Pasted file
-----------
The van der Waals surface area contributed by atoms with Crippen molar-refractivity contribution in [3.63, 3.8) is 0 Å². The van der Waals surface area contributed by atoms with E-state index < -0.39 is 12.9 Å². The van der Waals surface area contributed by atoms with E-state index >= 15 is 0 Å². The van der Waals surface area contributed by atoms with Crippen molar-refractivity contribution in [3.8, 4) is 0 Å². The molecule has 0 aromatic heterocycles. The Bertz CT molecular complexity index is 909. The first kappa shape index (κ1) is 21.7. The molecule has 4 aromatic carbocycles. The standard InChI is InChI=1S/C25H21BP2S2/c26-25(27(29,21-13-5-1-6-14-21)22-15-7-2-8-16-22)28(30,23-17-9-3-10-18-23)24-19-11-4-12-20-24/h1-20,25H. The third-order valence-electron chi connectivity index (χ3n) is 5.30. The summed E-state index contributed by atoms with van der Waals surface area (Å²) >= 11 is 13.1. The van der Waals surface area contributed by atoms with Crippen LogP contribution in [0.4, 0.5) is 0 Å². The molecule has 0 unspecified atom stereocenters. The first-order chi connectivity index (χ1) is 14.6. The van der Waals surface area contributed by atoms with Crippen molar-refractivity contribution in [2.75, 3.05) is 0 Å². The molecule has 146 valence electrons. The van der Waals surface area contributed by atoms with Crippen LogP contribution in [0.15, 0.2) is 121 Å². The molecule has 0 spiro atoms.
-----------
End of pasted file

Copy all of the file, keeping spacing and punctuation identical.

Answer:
The van der Waals surface area contributed by atoms with Crippen molar-refractivity contribution in [3.63, 3.8) is 0 Å². The van der Waals surface area contributed by atoms with E-state index < -0.39 is 12.9 Å². The van der Waals surface area contributed by atoms with E-state index >= 15 is 0 Å². The van der Waals surface area contributed by atoms with Crippen molar-refractivity contribution in [3.8, 4) is 0 Å². The molecule has 0 aromatic heterocycles. The Bertz CT molecular complexity index is 909. The first kappa shape index (κ1) is 21.7. The molecule has 4 aromatic carbocycles. The standard InChI is InChI=1S/C25H21BP2S2/c26-25(27(29,21-13-5-1-6-14-21)22-15-7-2-8-16-22)28(30,23-17-9-3-10-18-23)24-19-11-4-12-20-24/h1-20,25H. The third-order valence-electron chi connectivity index (χ3n) is 5.30. The summed E-state index contributed by atoms with van der Waals surface area (Å²) >= 11 is 13.1. The van der Waals surface area contributed by atoms with Crippen LogP contribution in [0.4, 0.5) is 0 Å². The molecule has 0 unspecified atom stereocenters. The first-order chi connectivity index (χ1) is 14.6. The van der Waals surface area contributed by atoms with Crippen molar-refractivity contribution in [2.75, 3.05) is 0 Å². The molecule has 146 valence electrons. The van der Waals surface area contributed by atoms with Crippen LogP contribution in [0.15, 0.2) is 121 Å². The molecule has 0 spiro atoms.